sapientiam amIcArum tuArum, O fIlia mea, semper laudat

Stav S

New Member
This is in capvt III of Wheelock's Latin, I tried translating it then checked the Internet for the translation and it came up with different results:
My translation: Oh daughter of mine, he/she/it always praises your friends' wisdom.
(http://www.flashcardmachine.com/print/?topic_id=1563291)'s translation: The wisdom of your friends is always praised, my daughter.
Which is generally the same, but the site's translation does not include the performer of the praising in the sentence. Who is right?
Thanks
 

Pacifica

grammaticissima
Staff member
Literally, it's the latter, as there is no "his" literally in the Latin, but Latin sometimes omits possessives where English would automatically use them, so "The farmer gives money to his daughters" is the natural English translation.
 

Etaoin Shrdlu

Civis Illustris
In theory, there's no way of telling. In practice, it has to mean A, because B is as close to a sentence that nobody would ever say as you can get.
 

Pacifica

grammaticissima
Staff member
In theory, it could also be "The farmer gives money to the daughters" — the daughters of some other specific person mentioned in a story, if there were a context; but without any context the default interpretation is that they're his daughters.
 

Stav S

New Member
In theory, there's no way of telling. In practice, it has to mean A, because B is as close to a sentence that nobody would ever say as you can get.
In theory, it could also be "The farmer gives money to the daughters" — the daughters of some other specific person mentioned in a story, if there were a context; but without any context the default interpretation is that they're his daughters.
So how can you clarify that they are random daughters and not the farmer's?
Just asking out of curiosity, that is a very strange sentence.
 

Pacifica

grammaticissima
Staff member
The most likely interpretation is that they are the farmer's daughters. They could be someone else's daughters if the context told you otherwise — say, if the story went "There's a baker who lives with his three daughters. This baker is friends with a farmer. The farmer gives money to the daughters": here you could tell from the context they were the baker's daughters, since daughters of the baker had been mentioned and not of the farmer. But without any such context, it's naturally interpreted as "The farmer gives money to his daughters". There's nothing strange with the sentence. Latin sometimes does without possessives where English would use them; and this happens particularly often with body parts and family members.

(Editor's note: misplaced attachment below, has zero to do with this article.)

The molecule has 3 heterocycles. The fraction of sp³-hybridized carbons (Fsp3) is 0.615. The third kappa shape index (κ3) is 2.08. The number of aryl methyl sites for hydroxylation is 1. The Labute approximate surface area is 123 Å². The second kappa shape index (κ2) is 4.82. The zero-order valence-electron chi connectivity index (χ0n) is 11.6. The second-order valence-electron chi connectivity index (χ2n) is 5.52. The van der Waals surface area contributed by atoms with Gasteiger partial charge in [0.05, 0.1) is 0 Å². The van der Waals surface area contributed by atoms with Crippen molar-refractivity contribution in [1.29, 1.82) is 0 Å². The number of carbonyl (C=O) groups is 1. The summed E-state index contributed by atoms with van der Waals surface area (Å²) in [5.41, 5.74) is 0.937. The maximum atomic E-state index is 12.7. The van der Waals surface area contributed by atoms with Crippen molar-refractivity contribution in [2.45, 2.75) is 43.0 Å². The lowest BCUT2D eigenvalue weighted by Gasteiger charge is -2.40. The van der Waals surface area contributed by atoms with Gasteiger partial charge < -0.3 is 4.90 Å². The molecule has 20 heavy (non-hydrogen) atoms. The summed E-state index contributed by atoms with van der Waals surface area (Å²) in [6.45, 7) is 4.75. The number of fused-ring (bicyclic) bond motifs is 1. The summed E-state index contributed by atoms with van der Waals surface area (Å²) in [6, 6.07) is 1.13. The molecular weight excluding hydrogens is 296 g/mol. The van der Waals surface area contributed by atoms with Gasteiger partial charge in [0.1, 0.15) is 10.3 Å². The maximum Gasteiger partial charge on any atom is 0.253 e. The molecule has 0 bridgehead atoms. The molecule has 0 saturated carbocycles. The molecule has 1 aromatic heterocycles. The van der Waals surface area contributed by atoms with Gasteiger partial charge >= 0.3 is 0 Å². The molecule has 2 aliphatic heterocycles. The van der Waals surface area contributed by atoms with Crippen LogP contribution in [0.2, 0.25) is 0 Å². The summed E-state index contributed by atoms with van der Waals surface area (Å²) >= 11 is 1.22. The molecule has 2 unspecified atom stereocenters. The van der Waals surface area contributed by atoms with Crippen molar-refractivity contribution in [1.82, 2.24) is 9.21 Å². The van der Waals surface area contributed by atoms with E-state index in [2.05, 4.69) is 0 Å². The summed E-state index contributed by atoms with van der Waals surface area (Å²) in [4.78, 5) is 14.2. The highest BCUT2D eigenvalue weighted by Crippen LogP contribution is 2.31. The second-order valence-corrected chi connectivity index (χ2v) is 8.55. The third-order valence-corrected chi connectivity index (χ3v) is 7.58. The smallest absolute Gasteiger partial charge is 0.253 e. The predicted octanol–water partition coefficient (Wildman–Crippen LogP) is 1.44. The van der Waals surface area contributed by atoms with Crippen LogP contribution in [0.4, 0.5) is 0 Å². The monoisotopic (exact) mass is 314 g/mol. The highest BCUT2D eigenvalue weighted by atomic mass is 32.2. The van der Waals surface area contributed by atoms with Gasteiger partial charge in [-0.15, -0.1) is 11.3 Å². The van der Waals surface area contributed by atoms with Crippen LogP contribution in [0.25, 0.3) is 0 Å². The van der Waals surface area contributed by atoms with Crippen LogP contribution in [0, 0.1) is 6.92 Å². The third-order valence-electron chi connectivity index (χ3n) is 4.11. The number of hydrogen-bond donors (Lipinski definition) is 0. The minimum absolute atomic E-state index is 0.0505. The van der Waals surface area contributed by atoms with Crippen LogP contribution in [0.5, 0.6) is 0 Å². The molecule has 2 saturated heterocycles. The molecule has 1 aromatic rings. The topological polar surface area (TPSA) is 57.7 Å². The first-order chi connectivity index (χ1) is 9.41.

Stav S

New Member
The most likely interpretation is that they are the farmer's daughters. They could be someone else's daughters if the context told you otherwise — say, if the story went "There's a baker who lives with his three daughters. This baker is friends with a farmer. The farmer gives money to the daughters": here you could tell from the context they were the baker's daughters, since daughters of the baker had been mentioned and not of the farmer. But without any such context, it's naturally interpreted as "The farmer gives money to his daughters". There's nothing strange with the sentence. Latin sometimes does without possessives where English would use them; and this happens particularly often with body parts and family members.
Yes I understand, but what if one wants to clarify that the daughters are not the farmer's, without clarifying whose daughters they are?
 

Pacifica

grammaticissima
Staff member
Either the context, if there were one, would be sufficient to clarify things, or you would need to add some word.
 

Stav S

New Member
Either the context, if there were one, would be sufficient to clarify things, or you would need to add some word.
Alright thanks.
Is the following image a good translation to the sentence "We see great fortune in your daughters' lives, my friend"?
I know it's Eng. to Lat. but I figured it would be dumb to open so many threads.
 

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Pacifica

grammaticissima
Staff member
Filiae tuae = your daughter's, not your daughters'.
 

Pacifica

grammaticissima
Staff member
Yes. Vita could be left in the singular, though, even if you say "lives" in English.
 

Pacifica

grammaticissima
Staff member
When several "owners" possess each one same thing (like here, each possesses one life), that thing is sometimes kept in the singular in Latin. But I'm not saying the plural is wrong, either.
 

Stav S

New Member
When several "owners" possess each one same thing (like here, each possesses one life), that thing is sometimes kept in the singular in Latin. But I'm not saying the plural is wrong, either.
Good to know, thank you for your help
 
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